City Council Asks Why NYC Is ‘Tearing Families Apart’ For Marijuana Use
As New York considers legalizing marijuana, attention is also turning to how the drug plays a role in the city’s child welfare system—one that has the power to remove children from their parents and that investigates, almost exclusively, low-income families of color.
Parents and advocates have reported that recreational marijuana use can lead to investigations of child maltreatment by the city’s Administration for Children’s Services. Many times these investigations stem from testing pregnant women and their newborns at the city’s public hospitals, according to testimony at a City Council hearing on Wednesday.
Queens Councilwoman Adrienne Adams called the practice “the systemic criminalization of women of color,” which comes with the threat of separating children and parents.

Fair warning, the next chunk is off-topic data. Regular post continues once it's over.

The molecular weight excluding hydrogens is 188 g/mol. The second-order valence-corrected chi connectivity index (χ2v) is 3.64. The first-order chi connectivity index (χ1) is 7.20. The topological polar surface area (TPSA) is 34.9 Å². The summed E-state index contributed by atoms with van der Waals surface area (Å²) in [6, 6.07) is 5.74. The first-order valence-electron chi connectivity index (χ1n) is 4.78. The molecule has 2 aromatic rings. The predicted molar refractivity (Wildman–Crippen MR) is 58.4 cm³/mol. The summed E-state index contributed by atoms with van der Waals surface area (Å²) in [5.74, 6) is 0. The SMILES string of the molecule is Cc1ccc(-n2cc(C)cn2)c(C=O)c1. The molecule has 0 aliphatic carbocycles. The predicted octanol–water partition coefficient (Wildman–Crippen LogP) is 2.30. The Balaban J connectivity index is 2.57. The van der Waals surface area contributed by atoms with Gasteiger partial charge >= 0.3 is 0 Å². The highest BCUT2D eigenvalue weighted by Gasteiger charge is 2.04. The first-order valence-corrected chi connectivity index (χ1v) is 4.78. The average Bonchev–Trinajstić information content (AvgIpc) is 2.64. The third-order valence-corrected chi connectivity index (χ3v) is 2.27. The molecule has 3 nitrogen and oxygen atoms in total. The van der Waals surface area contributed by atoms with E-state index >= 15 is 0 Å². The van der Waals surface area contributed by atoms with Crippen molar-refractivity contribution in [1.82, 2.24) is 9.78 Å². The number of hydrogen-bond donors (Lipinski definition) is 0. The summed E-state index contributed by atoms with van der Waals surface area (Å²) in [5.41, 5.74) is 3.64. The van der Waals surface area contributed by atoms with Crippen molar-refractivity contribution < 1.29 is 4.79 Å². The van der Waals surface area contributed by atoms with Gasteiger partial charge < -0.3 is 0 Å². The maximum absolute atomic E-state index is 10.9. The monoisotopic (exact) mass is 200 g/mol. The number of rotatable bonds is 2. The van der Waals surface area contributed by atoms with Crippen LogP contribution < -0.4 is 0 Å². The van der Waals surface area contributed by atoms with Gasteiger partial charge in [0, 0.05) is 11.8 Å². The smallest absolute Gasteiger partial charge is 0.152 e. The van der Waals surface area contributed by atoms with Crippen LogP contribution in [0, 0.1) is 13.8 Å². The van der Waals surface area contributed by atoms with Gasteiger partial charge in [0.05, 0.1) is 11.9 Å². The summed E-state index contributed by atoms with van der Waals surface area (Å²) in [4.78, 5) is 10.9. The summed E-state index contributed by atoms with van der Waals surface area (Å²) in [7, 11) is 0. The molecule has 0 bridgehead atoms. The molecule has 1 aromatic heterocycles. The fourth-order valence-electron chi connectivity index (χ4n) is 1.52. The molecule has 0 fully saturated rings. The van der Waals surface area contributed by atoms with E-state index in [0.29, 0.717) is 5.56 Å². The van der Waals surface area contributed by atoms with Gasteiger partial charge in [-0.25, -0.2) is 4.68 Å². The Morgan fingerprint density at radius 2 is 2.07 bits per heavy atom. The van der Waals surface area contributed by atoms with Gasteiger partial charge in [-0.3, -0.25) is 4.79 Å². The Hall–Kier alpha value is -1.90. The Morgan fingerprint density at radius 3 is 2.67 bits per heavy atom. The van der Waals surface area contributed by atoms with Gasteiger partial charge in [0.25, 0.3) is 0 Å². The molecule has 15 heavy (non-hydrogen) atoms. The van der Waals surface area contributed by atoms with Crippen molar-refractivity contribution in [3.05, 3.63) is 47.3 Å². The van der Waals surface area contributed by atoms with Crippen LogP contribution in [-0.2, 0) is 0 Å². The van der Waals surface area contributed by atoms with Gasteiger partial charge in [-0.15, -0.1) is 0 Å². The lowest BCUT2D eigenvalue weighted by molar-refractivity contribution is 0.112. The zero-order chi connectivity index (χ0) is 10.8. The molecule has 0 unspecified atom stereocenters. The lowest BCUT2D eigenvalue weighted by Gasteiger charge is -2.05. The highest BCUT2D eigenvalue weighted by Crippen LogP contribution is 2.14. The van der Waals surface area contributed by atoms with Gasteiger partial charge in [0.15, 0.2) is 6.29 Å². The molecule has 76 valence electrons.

“We are absolutely tearing families apart, needlessly,” Adams said.
The council is putting forward legislation requiring more reporting from ACS on how marijuana plays a role in its investigations.
Shakira Kennedy, a 29-year-old mother of three children, told Council members that she was tested for marijuana when she was pregnant with twins, after disclosing to a doctor that she used pot to help with extreme nausea. To underscore her point, she noted that she weighed about 160 pounds before her pregnancy but dropped to less than 110 pounds during pregnancy.
Kennedy said she did not consent to the drug test, but was tested anyway. Once her twins were born, a doctor told her he needed to report the toxicology test to child welfare. She said the Administration for Children’s Services came to the hospital while she was recovering from the birth.
Read the full story at Gothamist.com